Finally, on the morning of April 6, 1997, the Redskins would suffer their most devastating blow when team owner Jack Kent Cooke, who had bankrolled three Super Bowl champions and eight playoff teams, died of a heart attack.
Things can change so fast in sports that almost everything seems temporary. That was a lesson the Redskins of the 1990s learned the hard way.
The team already was in a period of slight transition as the decade began. This was not only because Doug Williams, Dave Butz, Dexter Manley, Rich Milot, Vernon Dean or Clint Didier were gone or because Bobby Beathard had resigned. Even Gibbs had changed in some surprising ways.
In a sharp departure, he had abandoned the power running game and was set to open the 1990 season with the three-wide-receiver offense that had helped win the final five games the previous year. At the time, his decision made sense. The Redskins had a rapidly improving young quarterback in Rypien and three of the league's best receivers in Monk, Gary Clark and Ricky Sanders.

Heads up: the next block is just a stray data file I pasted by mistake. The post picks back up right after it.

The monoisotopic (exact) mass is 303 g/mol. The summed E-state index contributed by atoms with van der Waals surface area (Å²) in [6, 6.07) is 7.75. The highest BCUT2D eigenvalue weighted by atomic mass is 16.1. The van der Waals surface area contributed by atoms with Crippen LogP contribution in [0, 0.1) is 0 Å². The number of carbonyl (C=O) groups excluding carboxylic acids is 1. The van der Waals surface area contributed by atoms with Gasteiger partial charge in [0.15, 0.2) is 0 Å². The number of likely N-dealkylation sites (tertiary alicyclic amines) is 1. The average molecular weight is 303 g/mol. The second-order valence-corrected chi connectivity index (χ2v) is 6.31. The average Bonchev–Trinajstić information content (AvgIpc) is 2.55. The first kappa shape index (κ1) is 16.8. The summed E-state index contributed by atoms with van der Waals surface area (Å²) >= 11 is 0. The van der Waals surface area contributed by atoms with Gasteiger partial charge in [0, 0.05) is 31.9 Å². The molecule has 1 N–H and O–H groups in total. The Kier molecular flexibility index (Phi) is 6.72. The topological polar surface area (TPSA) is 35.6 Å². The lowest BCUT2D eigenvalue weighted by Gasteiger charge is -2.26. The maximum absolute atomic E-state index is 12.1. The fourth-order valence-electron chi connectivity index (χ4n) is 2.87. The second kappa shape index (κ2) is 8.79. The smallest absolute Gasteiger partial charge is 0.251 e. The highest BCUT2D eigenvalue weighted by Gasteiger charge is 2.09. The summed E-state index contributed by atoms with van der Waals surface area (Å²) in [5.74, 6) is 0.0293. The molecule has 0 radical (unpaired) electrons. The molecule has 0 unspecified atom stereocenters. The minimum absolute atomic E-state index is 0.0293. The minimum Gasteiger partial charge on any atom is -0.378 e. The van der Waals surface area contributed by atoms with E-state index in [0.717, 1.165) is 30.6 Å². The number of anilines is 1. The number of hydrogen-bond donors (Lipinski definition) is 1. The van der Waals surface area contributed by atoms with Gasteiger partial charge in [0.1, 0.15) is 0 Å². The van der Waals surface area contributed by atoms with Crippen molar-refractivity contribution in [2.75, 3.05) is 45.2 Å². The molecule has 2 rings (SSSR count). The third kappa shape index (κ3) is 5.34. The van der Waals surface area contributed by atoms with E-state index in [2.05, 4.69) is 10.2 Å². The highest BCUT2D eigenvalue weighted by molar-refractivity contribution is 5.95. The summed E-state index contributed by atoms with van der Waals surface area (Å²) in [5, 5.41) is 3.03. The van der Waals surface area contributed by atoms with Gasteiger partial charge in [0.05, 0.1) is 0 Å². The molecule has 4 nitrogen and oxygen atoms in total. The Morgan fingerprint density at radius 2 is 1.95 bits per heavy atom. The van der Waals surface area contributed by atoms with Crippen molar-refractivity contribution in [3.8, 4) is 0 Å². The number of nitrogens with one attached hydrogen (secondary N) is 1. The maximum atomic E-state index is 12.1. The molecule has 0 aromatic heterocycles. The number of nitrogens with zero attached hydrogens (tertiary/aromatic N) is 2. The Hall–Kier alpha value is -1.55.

But after the Body Bag Game, stuck at 5-4 and seemingly going nowhere, Gibbs, as he had so many times in the past, returned to core beliefs. The Redskins, for one thing, would go back to short, fierce practices.